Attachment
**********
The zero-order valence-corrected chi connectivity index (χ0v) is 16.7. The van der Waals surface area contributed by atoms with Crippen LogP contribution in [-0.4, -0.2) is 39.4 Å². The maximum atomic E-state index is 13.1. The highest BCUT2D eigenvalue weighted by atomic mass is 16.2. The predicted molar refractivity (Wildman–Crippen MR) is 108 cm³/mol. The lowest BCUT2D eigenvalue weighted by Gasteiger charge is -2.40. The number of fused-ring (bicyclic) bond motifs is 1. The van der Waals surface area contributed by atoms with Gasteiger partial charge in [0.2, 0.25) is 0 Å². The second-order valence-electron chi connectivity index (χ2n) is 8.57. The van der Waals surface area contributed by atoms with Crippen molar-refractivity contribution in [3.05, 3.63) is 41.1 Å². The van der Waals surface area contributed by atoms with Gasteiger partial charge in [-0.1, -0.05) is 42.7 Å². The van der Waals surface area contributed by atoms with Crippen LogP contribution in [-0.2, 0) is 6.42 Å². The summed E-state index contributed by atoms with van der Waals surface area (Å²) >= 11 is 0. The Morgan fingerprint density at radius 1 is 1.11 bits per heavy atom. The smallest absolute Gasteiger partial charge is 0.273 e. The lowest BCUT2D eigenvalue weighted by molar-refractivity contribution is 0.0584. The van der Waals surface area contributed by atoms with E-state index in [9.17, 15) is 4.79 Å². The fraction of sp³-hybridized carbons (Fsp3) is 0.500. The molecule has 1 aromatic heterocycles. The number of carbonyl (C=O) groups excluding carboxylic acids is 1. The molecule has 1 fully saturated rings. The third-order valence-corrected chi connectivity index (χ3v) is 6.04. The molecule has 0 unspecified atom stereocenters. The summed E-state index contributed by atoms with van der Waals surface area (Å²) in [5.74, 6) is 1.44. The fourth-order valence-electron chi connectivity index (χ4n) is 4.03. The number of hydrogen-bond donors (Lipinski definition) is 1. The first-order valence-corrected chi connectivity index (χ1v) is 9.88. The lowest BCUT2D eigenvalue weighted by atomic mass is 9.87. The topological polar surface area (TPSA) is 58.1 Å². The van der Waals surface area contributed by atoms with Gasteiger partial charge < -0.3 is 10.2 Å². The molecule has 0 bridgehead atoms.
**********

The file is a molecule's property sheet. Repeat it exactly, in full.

The zero-order valence-corrected chi connectivity index (χ0v) is 16.7. The van der Waals surface area contributed by atoms with Crippen LogP contribution in [-0.4, -0.2) is 39.4 Å². The maximum atomic E-state index is 13.1. The highest BCUT2D eigenvalue weighted by atomic mass is 16.2. The predicted molar refractivity (Wildman–Crippen MR) is 108 cm³/mol. The lowest BCUT2D eigenvalue weighted by Gasteiger charge is -2.40. The number of fused-ring (bicyclic) bond motifs is 1. The van der Waals surface area contributed by atoms with Gasteiger partial charge in [0.2, 0.25) is 0 Å². The second-order valence-electron chi connectivity index (χ2n) is 8.57. The van der Waals surface area contributed by atoms with Crippen molar-refractivity contribution in [3.05, 3.63) is 41.1 Å². The van der Waals surface area contributed by atoms with Gasteiger partial charge in [-0.1, -0.05) is 42.7 Å². The van der Waals surface area contributed by atoms with Crippen LogP contribution in [-0.2, 0) is 6.42 Å². The summed E-state index contributed by atoms with van der Waals surface area (Å²) >= 11 is 0. The Morgan fingerprint density at radius 1 is 1.11 bits per heavy atom. The smallest absolute Gasteiger partial charge is 0.273 e. The lowest BCUT2D eigenvalue weighted by molar-refractivity contribution is 0.0584. The van der Waals surface area contributed by atoms with E-state index in [9.17, 15) is 4.79 Å². The fraction of sp³-hybridized carbons (Fsp3) is 0.500. The molecule has 1 aromatic heterocycles. The number of carbonyl (C=O) groups excluding carboxylic acids is 1. The molecule has 1 fully saturated rings. The third-order valence-corrected chi connectivity index (χ3v) is 6.04. The molecule has 0 unspecified atom stereocenters. The summed E-state index contributed by atoms with van der Waals surface area (Å²) in [5.74, 6) is 1.44. The fourth-order valence-electron chi connectivity index (χ4n) is 4.03. The number of hydrogen-bond donors (Lipinski definition) is 1. The first-order valence-corrected chi connectivity index (χ1v) is 9.88. The lowest BCUT2D eigenvalue weighted by atomic mass is 9.87. The topological polar surface area (TPSA) is 58.1 Å². The van der Waals surface area contributed by atoms with Gasteiger partial charge < -0.3 is 10.2 Å². The molecule has 0 bridgehead atoms.